When we talk of water-wise landscaping, it doesn’t mean you can lose the entire lawn or completely alter your landscape. To date, there exist several ways you can save water, and they are all at your disposal. In dry seasons, landscape watering can consume up to a third of the total water usage in your household. An inefficient sprinkler can deliver up to 300 gallons of water in an hour. This makes the process quite efficient.
This article discusses different water-wise landscape watering. Read on to find out.
Effective Water-Wise Landscape Watering Methods
Discussed below are some of the effective water-wise landscape watering methods.
Identify Permanent Features
This is an effective method that can give remarkable outcomes. Here is how you can implement it: On a piece of graph paper, estimate the average scale of your property. This includes the site of your house, large rocks, other buildings, slopes, surrounding vegetation, and any other crucial features.
Identify the Characteristics
The next thing you should do is tape a tracing paper over your plan’s base and sketch various characteristics and qualities of the property. This includes the existing shade, sun exposure, slopes, direction of summer breezes, and street noise. Furthermore, you can also identify the different soil types on your property, and if there are any drainage problems, you should fix them. If you fancy harvesting rainwater, you should locate spots where rainwater falls or align your roof to maximize its collection. Whether you are renovating an existing landscape or developing a new one, or just looking for methods you can conserve water in a home setup, proper design and planning is crucial for its success.
Identify Use Areas
This is another efficient step towards an effective landscape watering method. To implement it, you need to tape another piece of tracing to identify use sections correctly. It is highly recommended that you identify at least three areas: private, public, and service. To begin with, public spaces are apparent and tend to receive a lot of attention and water harvesting. On the contrary, private areas are primarily located in the backyard where families play. These areas are functional but receive less water than public spaces.
After effectively planning out your landscape, it is time to start picking the best plants for each zone. To do, tape a new sheet of tracing paper over your plan’s base and introduce new plants. It would help to consider the use of areas, site characteristics, shade needs, and water-use zones. It is important to note that many native plants that do well in the coastal region are already water-wise. These plants have adapted to humid, hot weather and hot & dry weather. You are not limited when choosing plants with these characteristics. There exist hundreds of species of hearty and unique plants you can choose from. All you have to do is plant them in the right spot and allow them to get established. If you have challenges finding suitable plants, you can contact your cooperative extension, local water utility, or relevant agencies for more information.
Put Similar Plants Together
To reduce the cost of maintenance and watering, you can group plants with higher water needs and place them in a naturally moist spot. These spots could be at the bottom of a hill or in low-lying areas. The best sites to use low water-use plants are windy, dry spots, or exposed areas. They can also be used against the west walls of buildings or sunny south locations. Keeping plants with similar needs together will provide sufficient water for their growth comfortably. Whether you are irrigating by using an automatic timer or by hand, similar grouping plants will significantly simplify your watering sequence.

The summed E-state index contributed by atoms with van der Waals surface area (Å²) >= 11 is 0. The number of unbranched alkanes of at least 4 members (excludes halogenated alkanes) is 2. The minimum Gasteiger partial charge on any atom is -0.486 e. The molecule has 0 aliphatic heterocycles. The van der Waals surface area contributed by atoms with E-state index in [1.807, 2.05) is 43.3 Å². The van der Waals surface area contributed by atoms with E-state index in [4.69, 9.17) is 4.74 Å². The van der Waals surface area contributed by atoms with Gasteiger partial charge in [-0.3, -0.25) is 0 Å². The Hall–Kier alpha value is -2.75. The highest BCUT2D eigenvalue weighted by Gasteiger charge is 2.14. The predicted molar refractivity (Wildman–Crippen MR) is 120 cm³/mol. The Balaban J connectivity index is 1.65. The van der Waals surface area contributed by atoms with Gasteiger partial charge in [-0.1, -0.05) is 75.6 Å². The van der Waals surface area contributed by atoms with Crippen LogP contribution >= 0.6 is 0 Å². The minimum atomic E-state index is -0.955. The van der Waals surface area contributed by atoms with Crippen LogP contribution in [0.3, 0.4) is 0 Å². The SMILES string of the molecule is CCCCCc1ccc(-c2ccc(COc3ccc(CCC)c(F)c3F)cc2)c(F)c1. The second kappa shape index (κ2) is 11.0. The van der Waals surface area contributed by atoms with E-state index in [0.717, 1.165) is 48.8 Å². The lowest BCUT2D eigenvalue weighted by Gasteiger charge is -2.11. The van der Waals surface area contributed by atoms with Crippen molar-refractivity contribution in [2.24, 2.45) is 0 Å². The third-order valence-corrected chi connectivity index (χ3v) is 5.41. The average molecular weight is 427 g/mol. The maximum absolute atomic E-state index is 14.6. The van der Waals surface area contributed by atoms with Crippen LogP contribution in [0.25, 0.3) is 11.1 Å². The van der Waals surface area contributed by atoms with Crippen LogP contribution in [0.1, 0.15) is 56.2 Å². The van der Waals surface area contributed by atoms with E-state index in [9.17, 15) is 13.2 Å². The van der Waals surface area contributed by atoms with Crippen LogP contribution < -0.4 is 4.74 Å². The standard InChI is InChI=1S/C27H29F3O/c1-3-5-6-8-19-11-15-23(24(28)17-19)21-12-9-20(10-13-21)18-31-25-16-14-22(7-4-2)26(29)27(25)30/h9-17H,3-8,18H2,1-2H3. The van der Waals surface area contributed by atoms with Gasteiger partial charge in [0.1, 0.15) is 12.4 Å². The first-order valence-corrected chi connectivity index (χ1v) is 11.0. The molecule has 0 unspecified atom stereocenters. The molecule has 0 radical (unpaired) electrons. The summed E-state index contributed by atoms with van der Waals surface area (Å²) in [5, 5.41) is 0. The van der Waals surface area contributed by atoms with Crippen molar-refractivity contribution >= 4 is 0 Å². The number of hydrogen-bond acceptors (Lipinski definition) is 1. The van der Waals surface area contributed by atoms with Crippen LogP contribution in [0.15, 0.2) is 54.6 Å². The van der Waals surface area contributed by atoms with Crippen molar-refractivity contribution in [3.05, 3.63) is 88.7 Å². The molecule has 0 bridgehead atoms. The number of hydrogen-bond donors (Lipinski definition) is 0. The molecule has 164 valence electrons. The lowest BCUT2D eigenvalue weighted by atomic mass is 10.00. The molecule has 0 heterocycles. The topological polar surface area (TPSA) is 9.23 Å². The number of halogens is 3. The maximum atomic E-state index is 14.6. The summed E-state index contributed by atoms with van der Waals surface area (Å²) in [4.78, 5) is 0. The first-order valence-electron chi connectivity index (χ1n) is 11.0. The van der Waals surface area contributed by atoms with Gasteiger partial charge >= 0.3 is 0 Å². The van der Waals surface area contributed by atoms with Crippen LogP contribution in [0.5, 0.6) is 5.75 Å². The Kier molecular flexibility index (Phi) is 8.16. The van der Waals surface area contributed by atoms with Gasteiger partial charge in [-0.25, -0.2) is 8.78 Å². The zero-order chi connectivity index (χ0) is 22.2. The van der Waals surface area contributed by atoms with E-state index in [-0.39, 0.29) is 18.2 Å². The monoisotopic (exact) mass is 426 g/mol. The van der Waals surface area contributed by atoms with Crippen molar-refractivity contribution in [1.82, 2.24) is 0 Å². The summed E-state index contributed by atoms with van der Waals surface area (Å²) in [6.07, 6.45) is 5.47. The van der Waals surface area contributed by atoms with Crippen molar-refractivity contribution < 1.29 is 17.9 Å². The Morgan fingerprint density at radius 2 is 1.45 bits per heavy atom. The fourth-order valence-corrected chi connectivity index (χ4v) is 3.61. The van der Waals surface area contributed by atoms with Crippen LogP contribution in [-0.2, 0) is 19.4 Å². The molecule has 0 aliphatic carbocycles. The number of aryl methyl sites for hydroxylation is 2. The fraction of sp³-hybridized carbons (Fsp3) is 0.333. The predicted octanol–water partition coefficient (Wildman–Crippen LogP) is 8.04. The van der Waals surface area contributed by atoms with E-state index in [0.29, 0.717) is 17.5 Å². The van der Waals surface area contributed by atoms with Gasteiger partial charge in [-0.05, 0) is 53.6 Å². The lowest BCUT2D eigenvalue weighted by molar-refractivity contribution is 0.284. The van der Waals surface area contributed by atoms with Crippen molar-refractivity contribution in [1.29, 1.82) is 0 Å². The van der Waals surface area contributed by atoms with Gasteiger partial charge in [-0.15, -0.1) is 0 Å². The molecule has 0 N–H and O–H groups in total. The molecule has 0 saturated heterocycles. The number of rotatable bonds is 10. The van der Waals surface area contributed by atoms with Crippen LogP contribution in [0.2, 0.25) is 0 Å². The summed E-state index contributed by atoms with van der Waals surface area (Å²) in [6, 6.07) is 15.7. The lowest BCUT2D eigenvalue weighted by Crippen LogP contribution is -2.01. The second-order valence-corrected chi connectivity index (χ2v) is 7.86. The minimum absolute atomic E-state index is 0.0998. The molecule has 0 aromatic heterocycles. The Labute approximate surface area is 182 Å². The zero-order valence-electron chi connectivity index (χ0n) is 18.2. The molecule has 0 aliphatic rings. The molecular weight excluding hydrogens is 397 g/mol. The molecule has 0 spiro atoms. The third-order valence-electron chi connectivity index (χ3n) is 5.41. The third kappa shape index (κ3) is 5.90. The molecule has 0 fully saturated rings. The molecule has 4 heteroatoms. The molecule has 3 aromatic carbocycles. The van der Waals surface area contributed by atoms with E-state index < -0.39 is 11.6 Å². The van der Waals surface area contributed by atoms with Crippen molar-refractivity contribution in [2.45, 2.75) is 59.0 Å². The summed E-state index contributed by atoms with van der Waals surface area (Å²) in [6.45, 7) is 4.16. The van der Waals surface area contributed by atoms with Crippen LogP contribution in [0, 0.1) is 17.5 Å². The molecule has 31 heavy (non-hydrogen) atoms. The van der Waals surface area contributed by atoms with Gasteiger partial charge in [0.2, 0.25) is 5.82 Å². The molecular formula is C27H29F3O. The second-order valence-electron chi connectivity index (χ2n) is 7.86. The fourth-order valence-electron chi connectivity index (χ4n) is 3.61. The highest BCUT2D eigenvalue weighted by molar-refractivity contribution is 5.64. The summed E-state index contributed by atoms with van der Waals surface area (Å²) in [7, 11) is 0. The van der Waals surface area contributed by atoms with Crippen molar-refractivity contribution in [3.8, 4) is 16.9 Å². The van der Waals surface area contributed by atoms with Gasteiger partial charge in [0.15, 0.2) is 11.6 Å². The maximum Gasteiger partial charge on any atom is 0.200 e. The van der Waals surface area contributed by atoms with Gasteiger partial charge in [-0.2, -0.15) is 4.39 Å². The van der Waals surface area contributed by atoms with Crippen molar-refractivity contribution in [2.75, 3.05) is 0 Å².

Did you know that if you carefully prepare plant beds, you can cut water usage by half? It is because soil plays a significant role in the water-wise landscape. Plants grow better in good soil because it absorbs and holds moisture better. This allows plants to grow deeper roots to access water even when the surface is dry. Improving soil quality makes your plants healthier and better adapted to low-water conditions later on.
What is Good Soil?
What are some of the characteristics of good soil? Here are some of them:
- It holds water well: Any good soil has this trait. Water retaining is key to growing healthy plants.
- Provides nutrients: No plant can survive in soils that don’t have nutrients. It is, there, crucial that soil provides these nutrients to plants.
- Is properly aerated: Proper aeration allows water to penetrate various inches to reach base areas. This is an essential trait of good soil.
- It has large particles: By having large particles, water flow and absorption are made possible. The importance of large particles is overwhelming because dense soil such as clay doesn’t readily absorb water. Instead, they are prone to runoff.
How to Improve Your Soil
If you are not content with your soil’s quality, here is how you can improve it.
Start by deep spading, rototilling, or plowing to break up the compacted soil. This allows the root systems to grow deeper into the earth. Adding organic matter like shredded leaves or compost is also vital while tilling. By doing so, you improve its distribution, penetration, and retention. It will also help if you add soil amendments as recommended by experts.
Another efficient way of improving soil quality is cutting back your grass. Nowadays, lawns that stretch from one property to another are no longer fashionable. They have more disadvantages than advantages. For example, they require a lot of fertilizer, herbicides, and fungicides.
This can be damaging, especially if you work under a tight budget. The quality of your soil depends on how well you maintain your space. Always put this in mind when working on your landscape.